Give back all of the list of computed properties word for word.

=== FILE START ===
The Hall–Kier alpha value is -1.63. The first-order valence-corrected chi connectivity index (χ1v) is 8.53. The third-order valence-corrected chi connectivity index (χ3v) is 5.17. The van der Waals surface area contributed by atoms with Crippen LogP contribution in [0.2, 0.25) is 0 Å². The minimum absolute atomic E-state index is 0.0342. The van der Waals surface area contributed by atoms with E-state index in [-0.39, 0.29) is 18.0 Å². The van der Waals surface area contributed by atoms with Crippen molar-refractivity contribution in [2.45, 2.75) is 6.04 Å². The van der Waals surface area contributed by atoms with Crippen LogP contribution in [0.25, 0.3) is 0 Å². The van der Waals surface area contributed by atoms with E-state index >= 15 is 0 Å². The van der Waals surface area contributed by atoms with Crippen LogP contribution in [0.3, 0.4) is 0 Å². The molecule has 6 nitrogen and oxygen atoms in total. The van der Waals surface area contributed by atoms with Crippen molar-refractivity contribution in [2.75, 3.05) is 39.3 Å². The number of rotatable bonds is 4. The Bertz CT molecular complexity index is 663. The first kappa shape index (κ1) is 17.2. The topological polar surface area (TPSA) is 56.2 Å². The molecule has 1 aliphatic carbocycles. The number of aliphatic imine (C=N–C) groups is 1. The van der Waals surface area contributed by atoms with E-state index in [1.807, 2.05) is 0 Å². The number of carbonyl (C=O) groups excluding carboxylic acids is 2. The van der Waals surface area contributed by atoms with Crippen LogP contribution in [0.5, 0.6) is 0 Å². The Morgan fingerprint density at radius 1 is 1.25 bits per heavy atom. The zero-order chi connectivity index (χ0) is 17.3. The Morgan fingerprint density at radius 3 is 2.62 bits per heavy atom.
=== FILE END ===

The Hall–Kier alpha value is -1.63. The first-order valence-corrected chi connectivity index (χ1v) is 8.53. The third-order valence-corrected chi connectivity index (χ3v) is 5.17. The van der Waals surface area contributed by atoms with Crippen LogP contribution in [0.2, 0.25) is 0 Å². The minimum absolute atomic E-state index is 0.0342. The van der Waals surface area contributed by atoms with E-state index in [-0.39, 0.29) is 18.0 Å². The van der Waals surface area contributed by atoms with Crippen molar-refractivity contribution in [2.45, 2.75) is 6.04 Å². The van der Waals surface area contributed by atoms with Crippen LogP contribution in [0.25, 0.3) is 0 Å². The van der Waals surface area contributed by atoms with E-state index >= 15 is 0 Å². The van der Waals surface area contributed by atoms with Crippen LogP contribution in [0.3, 0.4) is 0 Å². The molecule has 6 nitrogen and oxygen atoms in total. The van der Waals surface area contributed by atoms with Crippen molar-refractivity contribution in [2.75, 3.05) is 39.3 Å². The number of rotatable bonds is 4. The Bertz CT molecular complexity index is 663. The first kappa shape index (κ1) is 17.2. The topological polar surface area (TPSA) is 56.2 Å². The molecule has 1 aliphatic carbocycles. The number of aliphatic imine (C=N–C) groups is 1. The van der Waals surface area contributed by atoms with E-state index in [1.807, 2.05) is 0 Å². The number of carbonyl (C=O) groups excluding carboxylic acids is 2. The van der Waals surface area contributed by atoms with Crippen LogP contribution in [0.5, 0.6) is 0 Å². The Morgan fingerprint density at radius 1 is 1.25 bits per heavy atom. The zero-order chi connectivity index (χ0) is 17.3. The Morgan fingerprint density at radius 3 is 2.62 bits per heavy atom.